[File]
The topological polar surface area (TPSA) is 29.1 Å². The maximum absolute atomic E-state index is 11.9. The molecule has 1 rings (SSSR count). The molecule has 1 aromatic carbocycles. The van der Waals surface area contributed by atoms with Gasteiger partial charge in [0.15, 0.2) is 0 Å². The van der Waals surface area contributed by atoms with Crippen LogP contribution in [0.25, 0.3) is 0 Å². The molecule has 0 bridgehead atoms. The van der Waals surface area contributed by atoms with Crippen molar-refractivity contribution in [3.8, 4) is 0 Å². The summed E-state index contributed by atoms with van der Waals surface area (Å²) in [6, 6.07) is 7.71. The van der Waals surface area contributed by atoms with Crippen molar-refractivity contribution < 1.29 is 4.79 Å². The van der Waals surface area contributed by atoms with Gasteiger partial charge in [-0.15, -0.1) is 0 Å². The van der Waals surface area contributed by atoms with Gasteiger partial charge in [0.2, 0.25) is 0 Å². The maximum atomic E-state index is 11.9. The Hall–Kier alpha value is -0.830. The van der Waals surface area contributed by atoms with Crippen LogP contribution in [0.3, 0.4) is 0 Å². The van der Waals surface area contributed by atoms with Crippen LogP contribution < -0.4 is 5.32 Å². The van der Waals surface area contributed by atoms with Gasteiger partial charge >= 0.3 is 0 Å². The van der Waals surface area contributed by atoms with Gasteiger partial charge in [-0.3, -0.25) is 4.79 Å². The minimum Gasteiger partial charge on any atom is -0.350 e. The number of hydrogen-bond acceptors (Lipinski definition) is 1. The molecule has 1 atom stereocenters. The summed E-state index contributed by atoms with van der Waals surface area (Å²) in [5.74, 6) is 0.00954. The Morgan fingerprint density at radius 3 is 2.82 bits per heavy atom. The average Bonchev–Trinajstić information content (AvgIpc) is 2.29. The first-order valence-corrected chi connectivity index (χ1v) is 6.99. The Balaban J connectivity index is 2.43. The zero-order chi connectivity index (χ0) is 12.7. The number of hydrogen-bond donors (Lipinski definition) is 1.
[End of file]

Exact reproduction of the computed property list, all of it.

The topological polar surface area (TPSA) is 29.1 Å². The maximum absolute atomic E-state index is 11.9. The molecule has 1 rings (SSSR count). The molecule has 1 aromatic carbocycles. The van der Waals surface area contributed by atoms with Gasteiger partial charge in [0.15, 0.2) is 0 Å². The van der Waals surface area contributed by atoms with Crippen LogP contribution in [0.25, 0.3) is 0 Å². The molecule has 0 bridgehead atoms. The van der Waals surface area contributed by atoms with Crippen molar-refractivity contribution in [3.8, 4) is 0 Å². The summed E-state index contributed by atoms with van der Waals surface area (Å²) in [6, 6.07) is 7.71. The van der Waals surface area contributed by atoms with Crippen molar-refractivity contribution < 1.29 is 4.79 Å². The van der Waals surface area contributed by atoms with Gasteiger partial charge in [-0.15, -0.1) is 0 Å². The van der Waals surface area contributed by atoms with Gasteiger partial charge in [0.2, 0.25) is 0 Å². The maximum atomic E-state index is 11.9. The Hall–Kier alpha value is -0.830. The van der Waals surface area contributed by atoms with Crippen LogP contribution in [0.3, 0.4) is 0 Å². The van der Waals surface area contributed by atoms with Crippen LogP contribution < -0.4 is 5.32 Å². The van der Waals surface area contributed by atoms with Gasteiger partial charge >= 0.3 is 0 Å². The van der Waals surface area contributed by atoms with Gasteiger partial charge in [-0.3, -0.25) is 4.79 Å². The minimum Gasteiger partial charge on any atom is -0.350 e. The number of hydrogen-bond acceptors (Lipinski definition) is 1. The molecule has 1 atom stereocenters. The summed E-state index contributed by atoms with van der Waals surface area (Å²) in [5.74, 6) is 0.00954. The Morgan fingerprint density at radius 3 is 2.82 bits per heavy atom. The average Bonchev–Trinajstić information content (AvgIpc) is 2.29. The first-order valence-corrected chi connectivity index (χ1v) is 6.99. The Balaban J connectivity index is 2.43. The zero-order chi connectivity index (χ0) is 12.7. The number of hydrogen-bond donors (Lipinski definition) is 1.